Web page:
Best Practice

Inclusion: Making group work effective for all students

Inclusion and group work can go together well – but can also raise fears in students of a Lord of Flies-type hell. Daniel Sobel and Sara Alston advise

I often get asked what I mean when I say inclusion. The word can mean different things to different people: at the local authority, it might be about diminishing exclusions or SEN tribunals, CEOs of MATs might think about data and grades of cohorts, principals might think about budgets, and classroom teachers might think about stress.

They all think about plenty of other things as well of course and no one person is a stereotype – but then that is what I think when I consider the word inclusion: “We are all different really and that’s a good thing.”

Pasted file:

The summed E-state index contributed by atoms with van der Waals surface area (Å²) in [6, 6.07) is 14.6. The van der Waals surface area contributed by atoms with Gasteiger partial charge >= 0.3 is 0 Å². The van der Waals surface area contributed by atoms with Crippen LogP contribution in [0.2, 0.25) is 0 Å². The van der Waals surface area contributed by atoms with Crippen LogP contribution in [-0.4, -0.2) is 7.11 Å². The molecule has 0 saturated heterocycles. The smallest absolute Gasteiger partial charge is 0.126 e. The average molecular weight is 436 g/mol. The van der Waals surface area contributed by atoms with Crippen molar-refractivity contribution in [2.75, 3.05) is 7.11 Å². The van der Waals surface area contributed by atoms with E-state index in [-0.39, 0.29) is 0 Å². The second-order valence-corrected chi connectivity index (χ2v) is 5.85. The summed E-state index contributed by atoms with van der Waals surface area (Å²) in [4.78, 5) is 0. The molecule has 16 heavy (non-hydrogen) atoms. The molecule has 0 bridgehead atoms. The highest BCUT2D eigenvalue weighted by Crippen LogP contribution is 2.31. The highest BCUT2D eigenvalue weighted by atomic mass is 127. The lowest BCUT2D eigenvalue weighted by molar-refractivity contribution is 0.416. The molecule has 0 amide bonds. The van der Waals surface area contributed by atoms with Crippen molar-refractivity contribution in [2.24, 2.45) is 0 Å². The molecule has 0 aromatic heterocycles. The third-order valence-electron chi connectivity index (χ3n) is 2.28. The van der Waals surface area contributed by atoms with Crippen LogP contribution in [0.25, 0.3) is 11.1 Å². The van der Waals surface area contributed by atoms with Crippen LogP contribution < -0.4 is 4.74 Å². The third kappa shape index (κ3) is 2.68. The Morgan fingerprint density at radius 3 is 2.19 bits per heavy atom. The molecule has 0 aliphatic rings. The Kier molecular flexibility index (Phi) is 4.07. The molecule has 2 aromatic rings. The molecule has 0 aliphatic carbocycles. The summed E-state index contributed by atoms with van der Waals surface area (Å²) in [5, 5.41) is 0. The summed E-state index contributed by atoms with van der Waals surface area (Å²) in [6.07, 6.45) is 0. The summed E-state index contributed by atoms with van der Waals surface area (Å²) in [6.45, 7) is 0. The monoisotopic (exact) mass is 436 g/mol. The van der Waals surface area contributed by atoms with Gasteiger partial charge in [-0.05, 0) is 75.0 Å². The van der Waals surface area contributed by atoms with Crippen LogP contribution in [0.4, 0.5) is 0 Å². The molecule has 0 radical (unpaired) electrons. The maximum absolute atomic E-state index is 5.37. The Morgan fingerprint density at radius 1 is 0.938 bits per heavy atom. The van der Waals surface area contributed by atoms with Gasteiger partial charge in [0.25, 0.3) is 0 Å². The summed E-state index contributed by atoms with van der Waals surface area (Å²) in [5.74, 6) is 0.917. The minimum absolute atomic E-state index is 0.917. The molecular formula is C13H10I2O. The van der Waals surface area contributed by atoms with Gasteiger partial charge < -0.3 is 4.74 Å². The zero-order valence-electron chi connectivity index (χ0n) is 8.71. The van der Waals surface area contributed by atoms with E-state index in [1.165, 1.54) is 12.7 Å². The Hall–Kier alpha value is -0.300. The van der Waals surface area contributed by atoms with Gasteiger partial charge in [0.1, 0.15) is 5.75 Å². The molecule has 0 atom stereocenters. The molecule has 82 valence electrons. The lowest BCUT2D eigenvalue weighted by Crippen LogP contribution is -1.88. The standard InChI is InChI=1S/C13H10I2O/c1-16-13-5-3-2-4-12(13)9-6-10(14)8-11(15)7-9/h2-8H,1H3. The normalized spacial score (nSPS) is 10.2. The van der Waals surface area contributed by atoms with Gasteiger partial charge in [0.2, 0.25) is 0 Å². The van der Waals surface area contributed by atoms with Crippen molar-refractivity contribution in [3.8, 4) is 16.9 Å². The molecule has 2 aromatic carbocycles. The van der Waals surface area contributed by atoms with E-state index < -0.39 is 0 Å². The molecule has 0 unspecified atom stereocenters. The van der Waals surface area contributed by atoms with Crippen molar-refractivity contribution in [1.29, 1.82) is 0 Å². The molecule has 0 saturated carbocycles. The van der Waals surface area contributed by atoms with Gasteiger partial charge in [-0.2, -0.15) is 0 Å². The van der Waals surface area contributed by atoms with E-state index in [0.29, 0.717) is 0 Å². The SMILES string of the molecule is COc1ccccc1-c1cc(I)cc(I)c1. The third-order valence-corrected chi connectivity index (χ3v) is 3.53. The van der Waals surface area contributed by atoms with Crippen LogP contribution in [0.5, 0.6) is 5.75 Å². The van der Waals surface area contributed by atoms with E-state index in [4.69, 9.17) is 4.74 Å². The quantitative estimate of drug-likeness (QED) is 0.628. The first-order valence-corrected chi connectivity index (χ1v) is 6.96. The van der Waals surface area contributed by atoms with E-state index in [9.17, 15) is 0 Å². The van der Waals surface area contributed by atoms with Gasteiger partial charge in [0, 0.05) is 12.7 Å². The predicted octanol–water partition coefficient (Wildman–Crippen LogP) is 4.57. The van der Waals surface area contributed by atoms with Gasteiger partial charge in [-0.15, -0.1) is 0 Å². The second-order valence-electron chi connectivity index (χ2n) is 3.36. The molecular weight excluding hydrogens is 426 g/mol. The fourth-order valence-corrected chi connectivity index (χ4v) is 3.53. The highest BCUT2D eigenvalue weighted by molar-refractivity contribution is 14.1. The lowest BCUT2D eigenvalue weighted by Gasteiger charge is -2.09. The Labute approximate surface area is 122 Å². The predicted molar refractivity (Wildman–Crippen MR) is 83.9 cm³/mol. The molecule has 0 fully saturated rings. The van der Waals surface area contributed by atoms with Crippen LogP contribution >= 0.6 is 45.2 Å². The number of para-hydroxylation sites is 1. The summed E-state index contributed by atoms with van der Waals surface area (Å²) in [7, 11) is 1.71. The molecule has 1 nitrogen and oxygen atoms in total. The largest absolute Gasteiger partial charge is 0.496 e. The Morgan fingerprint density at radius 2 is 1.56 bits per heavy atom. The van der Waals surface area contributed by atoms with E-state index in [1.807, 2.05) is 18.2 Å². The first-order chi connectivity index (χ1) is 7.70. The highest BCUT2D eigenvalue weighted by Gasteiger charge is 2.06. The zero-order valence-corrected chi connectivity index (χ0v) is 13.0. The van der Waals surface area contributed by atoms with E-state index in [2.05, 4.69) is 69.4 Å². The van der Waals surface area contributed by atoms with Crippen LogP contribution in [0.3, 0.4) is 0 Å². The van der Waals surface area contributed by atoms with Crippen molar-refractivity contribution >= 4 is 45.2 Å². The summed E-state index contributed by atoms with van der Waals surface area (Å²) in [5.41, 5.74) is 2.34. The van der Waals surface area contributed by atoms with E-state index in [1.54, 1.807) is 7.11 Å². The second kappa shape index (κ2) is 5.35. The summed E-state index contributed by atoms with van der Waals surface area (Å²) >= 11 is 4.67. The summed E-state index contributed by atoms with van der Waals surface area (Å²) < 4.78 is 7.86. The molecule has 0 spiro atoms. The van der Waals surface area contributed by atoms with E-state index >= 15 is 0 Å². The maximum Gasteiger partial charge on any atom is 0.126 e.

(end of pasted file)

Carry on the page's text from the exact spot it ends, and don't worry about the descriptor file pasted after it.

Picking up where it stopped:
However, there is one common teaching approach that epitomises SEND inclusion but which is often overlooked as part of inclusive approaches to teaching and learning: working in groups.

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